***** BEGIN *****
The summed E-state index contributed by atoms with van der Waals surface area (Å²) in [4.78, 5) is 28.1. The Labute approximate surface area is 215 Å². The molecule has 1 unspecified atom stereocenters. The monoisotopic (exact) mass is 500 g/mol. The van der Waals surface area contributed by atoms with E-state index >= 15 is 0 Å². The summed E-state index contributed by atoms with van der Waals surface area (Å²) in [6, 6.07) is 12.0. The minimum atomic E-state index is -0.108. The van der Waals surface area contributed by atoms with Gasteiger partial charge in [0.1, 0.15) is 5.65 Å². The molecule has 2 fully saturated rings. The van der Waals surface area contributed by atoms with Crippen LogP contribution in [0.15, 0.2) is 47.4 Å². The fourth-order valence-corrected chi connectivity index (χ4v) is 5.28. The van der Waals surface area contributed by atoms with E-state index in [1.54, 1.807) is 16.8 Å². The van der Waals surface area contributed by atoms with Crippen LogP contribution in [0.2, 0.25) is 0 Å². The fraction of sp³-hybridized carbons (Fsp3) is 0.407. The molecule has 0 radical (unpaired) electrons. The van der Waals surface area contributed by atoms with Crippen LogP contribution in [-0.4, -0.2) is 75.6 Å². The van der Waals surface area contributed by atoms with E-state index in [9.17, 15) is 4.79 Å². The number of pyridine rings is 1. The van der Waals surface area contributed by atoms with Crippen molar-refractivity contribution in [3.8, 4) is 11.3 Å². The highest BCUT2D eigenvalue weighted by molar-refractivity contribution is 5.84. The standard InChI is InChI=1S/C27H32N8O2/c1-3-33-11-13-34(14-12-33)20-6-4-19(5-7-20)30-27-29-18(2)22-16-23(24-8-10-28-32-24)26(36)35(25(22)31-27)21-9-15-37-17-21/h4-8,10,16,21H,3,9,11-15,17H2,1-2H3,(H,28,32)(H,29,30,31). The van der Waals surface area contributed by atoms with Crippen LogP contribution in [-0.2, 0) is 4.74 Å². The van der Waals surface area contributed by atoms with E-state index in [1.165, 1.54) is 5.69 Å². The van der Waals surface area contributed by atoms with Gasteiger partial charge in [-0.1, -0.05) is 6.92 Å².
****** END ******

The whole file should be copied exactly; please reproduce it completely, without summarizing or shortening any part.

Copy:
The summed E-state index contributed by atoms with van der Waals surface area (Å²) in [4.78, 5) is 28.1. The Labute approximate surface area is 215 Å². The molecule has 1 unspecified atom stereocenters. The monoisotopic (exact) mass is 500 g/mol. The van der Waals surface area contributed by atoms with E-state index >= 15 is 0 Å². The summed E-state index contributed by atoms with van der Waals surface area (Å²) in [6, 6.07) is 12.0. The minimum atomic E-state index is -0.108. The van der Waals surface area contributed by atoms with Gasteiger partial charge in [0.1, 0.15) is 5.65 Å². The molecule has 2 fully saturated rings. The van der Waals surface area contributed by atoms with Crippen LogP contribution in [0.15, 0.2) is 47.4 Å². The fourth-order valence-corrected chi connectivity index (χ4v) is 5.28. The van der Waals surface area contributed by atoms with E-state index in [1.54, 1.807) is 16.8 Å². The van der Waals surface area contributed by atoms with Crippen LogP contribution in [0.2, 0.25) is 0 Å². The fraction of sp³-hybridized carbons (Fsp3) is 0.407. The molecule has 0 radical (unpaired) electrons. The van der Waals surface area contributed by atoms with Crippen LogP contribution in [-0.4, -0.2) is 75.6 Å². The van der Waals surface area contributed by atoms with E-state index in [9.17, 15) is 4.79 Å². The number of pyridine rings is 1. The van der Waals surface area contributed by atoms with Crippen molar-refractivity contribution in [3.8, 4) is 11.3 Å². The highest BCUT2D eigenvalue weighted by molar-refractivity contribution is 5.84. The standard InChI is InChI=1S/C27H32N8O2/c1-3-33-11-13-34(14-12-33)20-6-4-19(5-7-20)30-27-29-18(2)22-16-23(24-8-10-28-32-24)26(36)35(25(22)31-27)21-9-15-37-17-21/h4-8,10,16,21H,3,9,11-15,17H2,1-2H3,(H,28,32)(H,29,30,31). The van der Waals surface area contributed by atoms with Crippen LogP contribution in [-0.2, 0) is 4.74 Å². The van der Waals surface area contributed by atoms with E-state index in [1.165, 1.54) is 5.69 Å². The van der Waals surface area contributed by atoms with Gasteiger partial charge in [-0.1, -0.05) is 6.92 Å².